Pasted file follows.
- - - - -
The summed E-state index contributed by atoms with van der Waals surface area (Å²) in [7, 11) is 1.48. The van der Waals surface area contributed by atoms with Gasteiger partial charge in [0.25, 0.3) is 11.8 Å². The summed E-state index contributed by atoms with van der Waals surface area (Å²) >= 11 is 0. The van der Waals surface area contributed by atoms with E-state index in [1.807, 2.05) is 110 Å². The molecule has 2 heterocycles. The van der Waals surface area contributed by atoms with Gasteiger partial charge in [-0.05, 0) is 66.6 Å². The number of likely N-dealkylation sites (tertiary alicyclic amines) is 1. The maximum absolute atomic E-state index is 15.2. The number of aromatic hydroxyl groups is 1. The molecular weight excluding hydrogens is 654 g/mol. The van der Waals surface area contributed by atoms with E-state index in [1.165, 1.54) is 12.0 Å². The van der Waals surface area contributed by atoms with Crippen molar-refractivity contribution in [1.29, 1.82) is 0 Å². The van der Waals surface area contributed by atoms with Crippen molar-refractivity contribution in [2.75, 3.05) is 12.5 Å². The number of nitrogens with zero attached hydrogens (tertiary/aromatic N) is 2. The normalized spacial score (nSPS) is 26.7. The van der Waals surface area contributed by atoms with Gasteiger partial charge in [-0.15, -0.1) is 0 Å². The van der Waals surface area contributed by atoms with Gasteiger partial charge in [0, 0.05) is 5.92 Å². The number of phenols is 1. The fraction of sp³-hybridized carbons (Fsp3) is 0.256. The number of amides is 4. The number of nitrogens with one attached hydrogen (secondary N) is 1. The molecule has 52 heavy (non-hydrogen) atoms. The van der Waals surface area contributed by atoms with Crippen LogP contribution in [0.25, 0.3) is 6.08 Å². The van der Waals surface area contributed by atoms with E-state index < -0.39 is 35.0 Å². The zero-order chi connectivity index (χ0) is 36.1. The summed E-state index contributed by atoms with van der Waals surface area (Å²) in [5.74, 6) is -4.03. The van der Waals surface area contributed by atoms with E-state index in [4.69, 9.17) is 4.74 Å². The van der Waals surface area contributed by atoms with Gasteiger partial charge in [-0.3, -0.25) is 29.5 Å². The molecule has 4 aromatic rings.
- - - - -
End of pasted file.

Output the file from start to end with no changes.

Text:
The summed E-state index contributed by atoms with van der Waals surface area (Å²) in [7, 11) is 1.48. The van der Waals surface area contributed by atoms with Gasteiger partial charge in [0.25, 0.3) is 11.8 Å². The summed E-state index contributed by atoms with van der Waals surface area (Å²) >= 11 is 0. The van der Waals surface area contributed by atoms with E-state index in [1.807, 2.05) is 110 Å². The molecule has 2 heterocycles. The van der Waals surface area contributed by atoms with Gasteiger partial charge in [-0.05, 0) is 66.6 Å². The number of likely N-dealkylation sites (tertiary alicyclic amines) is 1. The maximum absolute atomic E-state index is 15.2. The number of aromatic hydroxyl groups is 1. The molecular weight excluding hydrogens is 654 g/mol. The van der Waals surface area contributed by atoms with E-state index in [1.165, 1.54) is 12.0 Å². The van der Waals surface area contributed by atoms with Crippen molar-refractivity contribution in [1.29, 1.82) is 0 Å². The van der Waals surface area contributed by atoms with Crippen molar-refractivity contribution in [2.75, 3.05) is 12.5 Å². The number of nitrogens with zero attached hydrogens (tertiary/aromatic N) is 2. The normalized spacial score (nSPS) is 26.7. The van der Waals surface area contributed by atoms with Gasteiger partial charge in [-0.15, -0.1) is 0 Å². The van der Waals surface area contributed by atoms with Gasteiger partial charge in [0, 0.05) is 5.92 Å². The number of phenols is 1. The fraction of sp³-hybridized carbons (Fsp3) is 0.256. The number of amides is 4. The number of nitrogens with one attached hydrogen (secondary N) is 1. The molecule has 52 heavy (non-hydrogen) atoms. The van der Waals surface area contributed by atoms with Crippen LogP contribution in [0.25, 0.3) is 6.08 Å². The van der Waals surface area contributed by atoms with E-state index < -0.39 is 35.0 Å². The zero-order chi connectivity index (χ0) is 36.1. The summed E-state index contributed by atoms with van der Waals surface area (Å²) in [5.74, 6) is -4.03. The van der Waals surface area contributed by atoms with E-state index in [4.69, 9.17) is 4.74 Å². The van der Waals surface area contributed by atoms with Gasteiger partial charge in [-0.3, -0.25) is 29.5 Å². The molecule has 4 aromatic rings.